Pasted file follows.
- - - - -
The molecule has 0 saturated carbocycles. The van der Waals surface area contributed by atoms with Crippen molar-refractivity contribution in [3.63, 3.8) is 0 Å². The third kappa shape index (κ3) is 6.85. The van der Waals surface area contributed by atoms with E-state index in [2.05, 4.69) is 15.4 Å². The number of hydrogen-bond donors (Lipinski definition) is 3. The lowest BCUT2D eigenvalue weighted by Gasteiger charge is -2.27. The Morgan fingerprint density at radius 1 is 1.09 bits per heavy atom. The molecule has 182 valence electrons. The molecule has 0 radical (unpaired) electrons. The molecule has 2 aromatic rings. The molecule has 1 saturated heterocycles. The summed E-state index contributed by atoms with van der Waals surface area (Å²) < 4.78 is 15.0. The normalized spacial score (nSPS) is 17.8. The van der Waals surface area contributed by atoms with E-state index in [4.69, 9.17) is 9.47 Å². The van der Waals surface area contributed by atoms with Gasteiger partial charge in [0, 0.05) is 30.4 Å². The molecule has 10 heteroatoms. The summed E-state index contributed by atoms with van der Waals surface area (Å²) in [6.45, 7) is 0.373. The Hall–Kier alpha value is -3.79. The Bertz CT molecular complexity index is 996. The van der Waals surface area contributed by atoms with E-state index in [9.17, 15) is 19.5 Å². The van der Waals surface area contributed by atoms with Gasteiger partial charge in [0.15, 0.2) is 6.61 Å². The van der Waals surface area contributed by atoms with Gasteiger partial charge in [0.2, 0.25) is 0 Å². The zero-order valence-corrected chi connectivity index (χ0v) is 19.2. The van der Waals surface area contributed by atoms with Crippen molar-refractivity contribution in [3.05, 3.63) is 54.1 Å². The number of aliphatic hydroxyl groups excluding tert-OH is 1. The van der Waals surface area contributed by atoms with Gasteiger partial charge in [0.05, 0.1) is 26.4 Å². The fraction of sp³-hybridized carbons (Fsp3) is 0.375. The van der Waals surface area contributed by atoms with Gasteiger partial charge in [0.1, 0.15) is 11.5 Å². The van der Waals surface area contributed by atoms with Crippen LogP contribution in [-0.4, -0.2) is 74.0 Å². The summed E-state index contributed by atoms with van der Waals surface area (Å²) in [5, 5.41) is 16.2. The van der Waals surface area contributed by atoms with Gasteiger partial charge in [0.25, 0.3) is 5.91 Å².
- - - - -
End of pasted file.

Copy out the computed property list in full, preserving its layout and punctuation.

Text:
The molecule has 0 saturated carbocycles. The van der Waals surface area contributed by atoms with Crippen molar-refractivity contribution in [3.63, 3.8) is 0 Å². The third kappa shape index (κ3) is 6.85. The van der Waals surface area contributed by atoms with E-state index in [2.05, 4.69) is 15.4 Å². The number of hydrogen-bond donors (Lipinski definition) is 3. The lowest BCUT2D eigenvalue weighted by Gasteiger charge is -2.27. The Morgan fingerprint density at radius 1 is 1.09 bits per heavy atom. The molecule has 182 valence electrons. The molecule has 0 radical (unpaired) electrons. The molecule has 2 aromatic rings. The molecule has 1 saturated heterocycles. The summed E-state index contributed by atoms with van der Waals surface area (Å²) < 4.78 is 15.0. The normalized spacial score (nSPS) is 17.8. The van der Waals surface area contributed by atoms with E-state index in [4.69, 9.17) is 9.47 Å². The van der Waals surface area contributed by atoms with Gasteiger partial charge in [0, 0.05) is 30.4 Å². The molecule has 10 heteroatoms. The summed E-state index contributed by atoms with van der Waals surface area (Å²) in [6.45, 7) is 0.373. The Hall–Kier alpha value is -3.79. The Bertz CT molecular complexity index is 996. The van der Waals surface area contributed by atoms with E-state index in [9.17, 15) is 19.5 Å². The van der Waals surface area contributed by atoms with Gasteiger partial charge in [0.15, 0.2) is 6.61 Å². The van der Waals surface area contributed by atoms with Gasteiger partial charge in [0.2, 0.25) is 0 Å². The zero-order valence-corrected chi connectivity index (χ0v) is 19.2. The van der Waals surface area contributed by atoms with Crippen molar-refractivity contribution in [3.05, 3.63) is 54.1 Å². The number of aliphatic hydroxyl groups excluding tert-OH is 1. The van der Waals surface area contributed by atoms with Gasteiger partial charge in [0.05, 0.1) is 26.4 Å². The fraction of sp³-hybridized carbons (Fsp3) is 0.375. The van der Waals surface area contributed by atoms with Gasteiger partial charge in [0.1, 0.15) is 11.5 Å². The van der Waals surface area contributed by atoms with Crippen LogP contribution in [-0.4, -0.2) is 74.0 Å². The summed E-state index contributed by atoms with van der Waals surface area (Å²) in [5, 5.41) is 16.2. The van der Waals surface area contributed by atoms with Gasteiger partial charge in [0.25, 0.3) is 5.91 Å².